Authors:Xue Yang, Joseph T. F. Lau, Zixin Wang, and Mason C. M. Lau
Background and aims
Masculine role discrepancy (i.e., men perceiving themselves not living up to the ideal manhood and being less masculine than the typical “man”) and related discrepancy stress were associated with some risk behaviors. No study has looked at their relationships with addictive use of social networking sites (SNSs), an emerging potential public health concern. The study constructed a moderated mediation model to test whether masculine role discrepancy would be positively associated with discrepancy stress, which would, in turn, be positively associated with addictive use of SNS, and whether self-esteem would buffer (moderate) the association between masculine role discrepancy and discrepancy stress.
A random population-based cross-sectional telephone survey interviewed 2,000 Hong Kong male adults in the general population.
Currently unmarried and non-cohabiting, younger, and better educated participants reported higher addictive use of SNS scores than others. Adjusted for these variables, masculine role discrepancy and discrepancy stress were positively associated, and self-esteem was negatively associated with addictive use of SNS scores. Path analysis indicated that masculine role discrepancy was associated with addictive use of SNS through discrepancy stress (mediation); self-esteem buffered (moderated) the association between masculine role discrepancy and discrepancy stress; self-esteem was not significantly associated with addictive use of SNS in this model with good fit.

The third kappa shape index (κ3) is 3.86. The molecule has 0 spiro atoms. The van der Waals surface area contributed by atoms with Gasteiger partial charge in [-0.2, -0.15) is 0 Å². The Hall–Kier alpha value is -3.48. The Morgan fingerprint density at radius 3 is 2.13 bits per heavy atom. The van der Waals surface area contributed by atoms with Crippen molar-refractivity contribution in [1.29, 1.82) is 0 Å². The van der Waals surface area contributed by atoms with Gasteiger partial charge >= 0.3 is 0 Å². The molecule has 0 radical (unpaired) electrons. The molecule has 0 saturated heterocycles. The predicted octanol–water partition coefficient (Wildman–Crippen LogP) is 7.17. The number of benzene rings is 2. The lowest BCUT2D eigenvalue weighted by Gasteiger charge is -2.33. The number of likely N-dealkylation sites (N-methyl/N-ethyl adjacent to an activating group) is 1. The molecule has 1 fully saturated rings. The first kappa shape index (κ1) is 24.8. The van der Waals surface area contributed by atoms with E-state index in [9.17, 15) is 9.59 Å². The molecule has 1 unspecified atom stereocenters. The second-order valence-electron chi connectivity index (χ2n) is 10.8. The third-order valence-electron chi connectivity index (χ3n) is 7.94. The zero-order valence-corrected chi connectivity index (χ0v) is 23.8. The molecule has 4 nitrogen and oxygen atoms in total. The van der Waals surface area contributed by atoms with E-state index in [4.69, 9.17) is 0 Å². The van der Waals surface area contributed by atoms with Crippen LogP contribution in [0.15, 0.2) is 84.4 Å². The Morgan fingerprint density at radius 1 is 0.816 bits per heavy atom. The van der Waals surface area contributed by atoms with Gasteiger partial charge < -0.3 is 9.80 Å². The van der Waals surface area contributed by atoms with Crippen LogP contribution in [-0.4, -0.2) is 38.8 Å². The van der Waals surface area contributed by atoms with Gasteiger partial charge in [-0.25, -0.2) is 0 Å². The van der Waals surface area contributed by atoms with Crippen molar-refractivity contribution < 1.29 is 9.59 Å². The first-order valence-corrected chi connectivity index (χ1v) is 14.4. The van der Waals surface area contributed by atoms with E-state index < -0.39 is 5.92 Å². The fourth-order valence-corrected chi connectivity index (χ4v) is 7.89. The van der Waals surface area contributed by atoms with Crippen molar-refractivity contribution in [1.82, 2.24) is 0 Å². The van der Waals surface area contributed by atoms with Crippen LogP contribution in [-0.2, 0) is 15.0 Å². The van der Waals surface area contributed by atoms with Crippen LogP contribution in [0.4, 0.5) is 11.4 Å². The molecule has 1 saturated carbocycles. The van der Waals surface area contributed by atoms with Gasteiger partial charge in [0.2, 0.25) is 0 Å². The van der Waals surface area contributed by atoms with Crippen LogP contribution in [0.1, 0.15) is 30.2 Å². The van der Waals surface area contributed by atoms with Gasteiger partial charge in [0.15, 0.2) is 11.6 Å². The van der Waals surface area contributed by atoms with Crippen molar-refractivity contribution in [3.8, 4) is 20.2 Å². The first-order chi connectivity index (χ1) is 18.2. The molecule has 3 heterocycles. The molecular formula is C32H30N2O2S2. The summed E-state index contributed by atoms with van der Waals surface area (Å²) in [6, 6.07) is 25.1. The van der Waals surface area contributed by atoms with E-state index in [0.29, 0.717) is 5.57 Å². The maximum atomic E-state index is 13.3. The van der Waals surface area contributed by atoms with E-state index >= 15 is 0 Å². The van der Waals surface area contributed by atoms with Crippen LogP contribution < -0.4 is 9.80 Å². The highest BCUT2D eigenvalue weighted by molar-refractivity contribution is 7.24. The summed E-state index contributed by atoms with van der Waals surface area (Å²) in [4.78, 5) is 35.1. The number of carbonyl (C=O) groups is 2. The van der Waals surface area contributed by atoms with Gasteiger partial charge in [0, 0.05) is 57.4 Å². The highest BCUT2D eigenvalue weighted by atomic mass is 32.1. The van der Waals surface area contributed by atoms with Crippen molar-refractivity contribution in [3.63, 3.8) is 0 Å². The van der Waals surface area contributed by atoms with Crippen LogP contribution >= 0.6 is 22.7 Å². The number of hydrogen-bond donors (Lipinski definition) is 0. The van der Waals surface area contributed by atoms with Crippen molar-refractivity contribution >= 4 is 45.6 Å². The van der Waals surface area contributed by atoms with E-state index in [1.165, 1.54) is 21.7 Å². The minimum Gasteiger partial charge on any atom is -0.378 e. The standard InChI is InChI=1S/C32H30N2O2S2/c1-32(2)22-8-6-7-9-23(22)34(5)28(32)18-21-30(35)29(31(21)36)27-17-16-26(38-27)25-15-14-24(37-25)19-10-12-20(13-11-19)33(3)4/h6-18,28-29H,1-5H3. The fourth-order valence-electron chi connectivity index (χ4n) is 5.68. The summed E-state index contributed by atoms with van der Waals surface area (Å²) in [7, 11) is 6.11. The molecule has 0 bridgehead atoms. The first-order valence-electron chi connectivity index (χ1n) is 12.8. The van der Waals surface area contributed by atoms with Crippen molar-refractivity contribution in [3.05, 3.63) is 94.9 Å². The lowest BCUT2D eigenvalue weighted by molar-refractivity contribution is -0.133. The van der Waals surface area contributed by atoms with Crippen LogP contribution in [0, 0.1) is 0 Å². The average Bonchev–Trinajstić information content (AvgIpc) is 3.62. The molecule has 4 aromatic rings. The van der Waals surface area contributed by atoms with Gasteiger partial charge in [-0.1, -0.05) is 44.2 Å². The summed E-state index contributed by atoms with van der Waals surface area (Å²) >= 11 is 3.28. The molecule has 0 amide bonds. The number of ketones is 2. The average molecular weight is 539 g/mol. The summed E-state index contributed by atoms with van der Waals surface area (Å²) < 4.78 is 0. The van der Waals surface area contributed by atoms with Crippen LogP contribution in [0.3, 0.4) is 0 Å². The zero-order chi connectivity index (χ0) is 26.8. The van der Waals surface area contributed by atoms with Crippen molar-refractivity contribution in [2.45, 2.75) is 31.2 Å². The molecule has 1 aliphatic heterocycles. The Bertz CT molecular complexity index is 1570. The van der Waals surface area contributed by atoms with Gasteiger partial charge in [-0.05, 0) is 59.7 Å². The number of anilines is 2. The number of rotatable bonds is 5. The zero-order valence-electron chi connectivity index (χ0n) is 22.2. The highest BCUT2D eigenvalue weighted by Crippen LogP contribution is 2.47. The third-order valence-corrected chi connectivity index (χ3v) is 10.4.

The findings support the general strain theory’s postulation that strain is associated with stress, which is in turn associated with addictive use of SNS sites. Implications, potential interventions, and future studies are discussed in this study.
Authors:Yohsuke Ohtsubo, Esuka Watanabe, Jiyoon Kim, John T. Kulas, Hamdi Muluk, Gabriela Nazar, Feixue Wang, and Jingyu Zhang
After inadvertently committing an interpersonal transgression, an offender might make an effortful apology (e.g. cancelling an important meeting to make an apology as soon as possible). Such costly apologies signal the apologiser's sincere intention to restore the endangered relationship. The present study investigated this costly signalling model of apology across seven countries (Chile, China, Indonesia, Japan, the Netherlands, South Korea and the U.S.). Participants were asked to imagine that a friend had committed an interpersonal transgression against them and had then apologised in either a costly or non-costly fashion. The results showed that costly apologies were perceived to be significantly more sincere than no cost apologies in the all seven countries. We further investigated whether religious beliefs would moderate the effect of costly apologies. Consistent with our prediction and evolutionary hypothesis, costly apologies were perceived to be significantly more sincere than no cost apologies across religious groups (Buddhists, Christians, and Muslims).